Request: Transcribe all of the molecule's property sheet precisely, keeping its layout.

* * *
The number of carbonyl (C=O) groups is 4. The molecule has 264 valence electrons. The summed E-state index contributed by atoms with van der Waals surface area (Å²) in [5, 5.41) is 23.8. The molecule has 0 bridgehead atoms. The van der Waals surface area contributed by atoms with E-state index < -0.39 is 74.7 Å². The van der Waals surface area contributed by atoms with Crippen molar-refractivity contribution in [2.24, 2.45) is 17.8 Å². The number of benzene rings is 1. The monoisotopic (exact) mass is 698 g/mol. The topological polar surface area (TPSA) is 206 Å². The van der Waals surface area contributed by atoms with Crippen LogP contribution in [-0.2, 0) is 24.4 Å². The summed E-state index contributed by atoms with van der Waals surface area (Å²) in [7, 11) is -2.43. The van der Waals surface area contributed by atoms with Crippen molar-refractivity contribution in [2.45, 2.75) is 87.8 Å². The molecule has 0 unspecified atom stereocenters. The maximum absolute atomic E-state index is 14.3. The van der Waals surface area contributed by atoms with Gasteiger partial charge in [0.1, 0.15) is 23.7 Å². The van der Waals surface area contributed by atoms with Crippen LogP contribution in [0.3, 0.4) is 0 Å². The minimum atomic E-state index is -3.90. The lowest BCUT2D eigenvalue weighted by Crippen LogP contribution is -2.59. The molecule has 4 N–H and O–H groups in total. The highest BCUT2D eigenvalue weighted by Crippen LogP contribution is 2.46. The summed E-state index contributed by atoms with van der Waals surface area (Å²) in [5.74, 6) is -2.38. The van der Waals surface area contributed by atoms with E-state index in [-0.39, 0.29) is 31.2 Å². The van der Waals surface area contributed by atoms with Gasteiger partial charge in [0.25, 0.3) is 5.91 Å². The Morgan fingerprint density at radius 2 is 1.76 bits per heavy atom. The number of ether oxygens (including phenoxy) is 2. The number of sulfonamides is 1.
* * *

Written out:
The number of carbonyl (C=O) groups is 4. The molecule has 264 valence electrons. The summed E-state index contributed by atoms with van der Waals surface area (Å²) in [5, 5.41) is 23.8. The molecule has 0 bridgehead atoms. The van der Waals surface area contributed by atoms with E-state index < -0.39 is 74.7 Å². The van der Waals surface area contributed by atoms with Crippen molar-refractivity contribution in [2.24, 2.45) is 17.8 Å². The number of benzene rings is 1. The monoisotopic (exact) mass is 698 g/mol. The topological polar surface area (TPSA) is 206 Å². The van der Waals surface area contributed by atoms with Crippen LogP contribution in [-0.2, 0) is 24.4 Å². The summed E-state index contributed by atoms with van der Waals surface area (Å²) in [7, 11) is -2.43. The van der Waals surface area contributed by atoms with Crippen molar-refractivity contribution in [2.45, 2.75) is 87.8 Å². The molecule has 0 unspecified atom stereocenters. The maximum absolute atomic E-state index is 14.3. The van der Waals surface area contributed by atoms with Gasteiger partial charge in [0.1, 0.15) is 23.7 Å². The van der Waals surface area contributed by atoms with Crippen LogP contribution in [0.3, 0.4) is 0 Å². The minimum atomic E-state index is -3.90. The lowest BCUT2D eigenvalue weighted by Crippen LogP contribution is -2.59. The molecule has 4 N–H and O–H groups in total. The highest BCUT2D eigenvalue weighted by Crippen LogP contribution is 2.46. The summed E-state index contributed by atoms with van der Waals surface area (Å²) in [5.74, 6) is -2.38. The van der Waals surface area contributed by atoms with E-state index in [-0.39, 0.29) is 31.2 Å². The van der Waals surface area contributed by atoms with Gasteiger partial charge in [0.25, 0.3) is 5.91 Å². The Morgan fingerprint density at radius 2 is 1.76 bits per heavy atom. The number of ether oxygens (including phenoxy) is 2. The number of sulfonamides is 1.